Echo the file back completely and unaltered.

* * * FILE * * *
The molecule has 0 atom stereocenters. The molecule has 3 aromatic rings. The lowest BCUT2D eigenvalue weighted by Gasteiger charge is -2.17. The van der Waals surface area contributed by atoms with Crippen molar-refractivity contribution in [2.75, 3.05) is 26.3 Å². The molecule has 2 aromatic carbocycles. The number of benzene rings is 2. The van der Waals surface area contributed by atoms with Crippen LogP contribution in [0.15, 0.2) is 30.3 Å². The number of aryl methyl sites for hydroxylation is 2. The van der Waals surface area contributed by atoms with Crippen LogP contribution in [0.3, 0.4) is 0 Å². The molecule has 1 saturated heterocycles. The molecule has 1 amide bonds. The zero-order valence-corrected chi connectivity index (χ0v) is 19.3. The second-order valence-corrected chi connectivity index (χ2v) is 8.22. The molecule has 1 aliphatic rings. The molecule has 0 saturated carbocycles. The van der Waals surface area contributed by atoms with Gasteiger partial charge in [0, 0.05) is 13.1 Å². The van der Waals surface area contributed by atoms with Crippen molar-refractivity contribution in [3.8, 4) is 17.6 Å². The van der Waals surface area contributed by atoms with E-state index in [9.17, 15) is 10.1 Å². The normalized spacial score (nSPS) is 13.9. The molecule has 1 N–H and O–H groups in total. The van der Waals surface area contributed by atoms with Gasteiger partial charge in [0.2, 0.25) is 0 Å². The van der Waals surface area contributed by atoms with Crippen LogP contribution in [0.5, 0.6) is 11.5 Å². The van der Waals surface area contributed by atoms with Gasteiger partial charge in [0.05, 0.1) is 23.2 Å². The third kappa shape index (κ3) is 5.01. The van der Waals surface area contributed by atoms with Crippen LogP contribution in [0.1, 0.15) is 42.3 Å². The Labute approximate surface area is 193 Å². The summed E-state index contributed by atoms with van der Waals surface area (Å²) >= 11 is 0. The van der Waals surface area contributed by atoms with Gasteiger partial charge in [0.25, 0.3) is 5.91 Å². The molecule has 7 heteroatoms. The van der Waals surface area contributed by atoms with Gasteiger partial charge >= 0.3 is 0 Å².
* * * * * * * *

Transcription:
The molecule has 0 atom stereocenters. The molecule has 3 aromatic rings. The lowest BCUT2D eigenvalue weighted by Gasteiger charge is -2.17. The van der Waals surface area contributed by atoms with Crippen molar-refractivity contribution in [2.75, 3.05) is 26.3 Å². The molecule has 2 aromatic carbocycles. The number of benzene rings is 2. The van der Waals surface area contributed by atoms with Crippen LogP contribution in [0.15, 0.2) is 30.3 Å². The number of aryl methyl sites for hydroxylation is 2. The van der Waals surface area contributed by atoms with Crippen LogP contribution in [0.3, 0.4) is 0 Å². The molecule has 1 saturated heterocycles. The molecule has 1 amide bonds. The zero-order valence-corrected chi connectivity index (χ0v) is 19.3. The second-order valence-corrected chi connectivity index (χ2v) is 8.22. The molecule has 1 aliphatic rings. The molecule has 0 saturated carbocycles. The van der Waals surface area contributed by atoms with Gasteiger partial charge in [0, 0.05) is 13.1 Å². The van der Waals surface area contributed by atoms with Crippen molar-refractivity contribution in [3.8, 4) is 17.6 Å². The van der Waals surface area contributed by atoms with E-state index in [9.17, 15) is 10.1 Å². The normalized spacial score (nSPS) is 13.9. The molecule has 1 N–H and O–H groups in total. The van der Waals surface area contributed by atoms with Gasteiger partial charge in [0.2, 0.25) is 0 Å². The van der Waals surface area contributed by atoms with Crippen LogP contribution in [0.5, 0.6) is 11.5 Å². The van der Waals surface area contributed by atoms with Gasteiger partial charge in [0.05, 0.1) is 23.2 Å². The third kappa shape index (κ3) is 5.01. The van der Waals surface area contributed by atoms with Crippen LogP contribution in [0.1, 0.15) is 42.3 Å². The Labute approximate surface area is 193 Å². The summed E-state index contributed by atoms with van der Waals surface area (Å²) >= 11 is 0. The van der Waals surface area contributed by atoms with Gasteiger partial charge in [0.25, 0.3) is 5.91 Å². The molecule has 7 heteroatoms. The van der Waals surface area contributed by atoms with Gasteiger partial charge >= 0.3 is 0 Å².